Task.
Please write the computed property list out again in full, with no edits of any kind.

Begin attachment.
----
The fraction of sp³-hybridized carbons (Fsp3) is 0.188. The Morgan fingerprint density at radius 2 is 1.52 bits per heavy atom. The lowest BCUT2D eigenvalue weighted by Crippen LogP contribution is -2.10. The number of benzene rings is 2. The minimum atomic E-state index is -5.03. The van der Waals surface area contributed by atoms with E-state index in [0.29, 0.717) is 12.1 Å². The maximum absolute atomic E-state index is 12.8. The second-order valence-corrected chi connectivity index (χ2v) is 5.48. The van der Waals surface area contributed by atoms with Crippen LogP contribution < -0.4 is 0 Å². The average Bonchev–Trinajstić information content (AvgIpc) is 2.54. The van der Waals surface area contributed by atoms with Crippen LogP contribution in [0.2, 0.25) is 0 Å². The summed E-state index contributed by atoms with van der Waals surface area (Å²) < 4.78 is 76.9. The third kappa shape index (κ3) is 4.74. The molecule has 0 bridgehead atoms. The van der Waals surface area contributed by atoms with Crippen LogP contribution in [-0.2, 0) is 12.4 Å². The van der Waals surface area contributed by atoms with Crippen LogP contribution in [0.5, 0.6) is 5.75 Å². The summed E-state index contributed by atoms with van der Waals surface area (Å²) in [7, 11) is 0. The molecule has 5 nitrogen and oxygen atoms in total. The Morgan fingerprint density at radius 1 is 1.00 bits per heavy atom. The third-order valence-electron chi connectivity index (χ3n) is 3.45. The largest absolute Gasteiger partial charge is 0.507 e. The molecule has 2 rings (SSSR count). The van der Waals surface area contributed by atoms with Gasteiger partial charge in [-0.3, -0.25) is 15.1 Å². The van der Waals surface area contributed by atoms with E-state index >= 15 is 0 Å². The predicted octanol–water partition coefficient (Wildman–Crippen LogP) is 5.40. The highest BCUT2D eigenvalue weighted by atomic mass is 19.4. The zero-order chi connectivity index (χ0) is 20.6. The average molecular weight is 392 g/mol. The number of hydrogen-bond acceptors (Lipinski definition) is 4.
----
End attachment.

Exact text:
The fraction of sp³-hybridized carbons (Fsp3) is 0.188. The Morgan fingerprint density at radius 2 is 1.52 bits per heavy atom. The lowest BCUT2D eigenvalue weighted by Crippen LogP contribution is -2.10. The number of benzene rings is 2. The minimum atomic E-state index is -5.03. The van der Waals surface area contributed by atoms with E-state index in [0.29, 0.717) is 12.1 Å². The maximum absolute atomic E-state index is 12.8. The second-order valence-corrected chi connectivity index (χ2v) is 5.48. The van der Waals surface area contributed by atoms with Crippen LogP contribution < -0.4 is 0 Å². The average Bonchev–Trinajstić information content (AvgIpc) is 2.54. The van der Waals surface area contributed by atoms with Crippen LogP contribution in [0.2, 0.25) is 0 Å². The summed E-state index contributed by atoms with van der Waals surface area (Å²) < 4.78 is 76.9. The third kappa shape index (κ3) is 4.74. The molecule has 0 bridgehead atoms. The van der Waals surface area contributed by atoms with Crippen LogP contribution in [-0.2, 0) is 12.4 Å². The van der Waals surface area contributed by atoms with Crippen LogP contribution in [0.5, 0.6) is 5.75 Å². The summed E-state index contributed by atoms with van der Waals surface area (Å²) in [7, 11) is 0. The molecule has 5 nitrogen and oxygen atoms in total. The Morgan fingerprint density at radius 1 is 1.00 bits per heavy atom. The third-order valence-electron chi connectivity index (χ3n) is 3.45. The largest absolute Gasteiger partial charge is 0.507 e. The molecule has 2 rings (SSSR count). The van der Waals surface area contributed by atoms with Gasteiger partial charge in [-0.3, -0.25) is 15.1 Å². The van der Waals surface area contributed by atoms with E-state index >= 15 is 0 Å². The predicted octanol–water partition coefficient (Wildman–Crippen LogP) is 5.40. The highest BCUT2D eigenvalue weighted by atomic mass is 19.4. The zero-order chi connectivity index (χ0) is 20.6. The average molecular weight is 392 g/mol. The number of hydrogen-bond acceptors (Lipinski definition) is 4.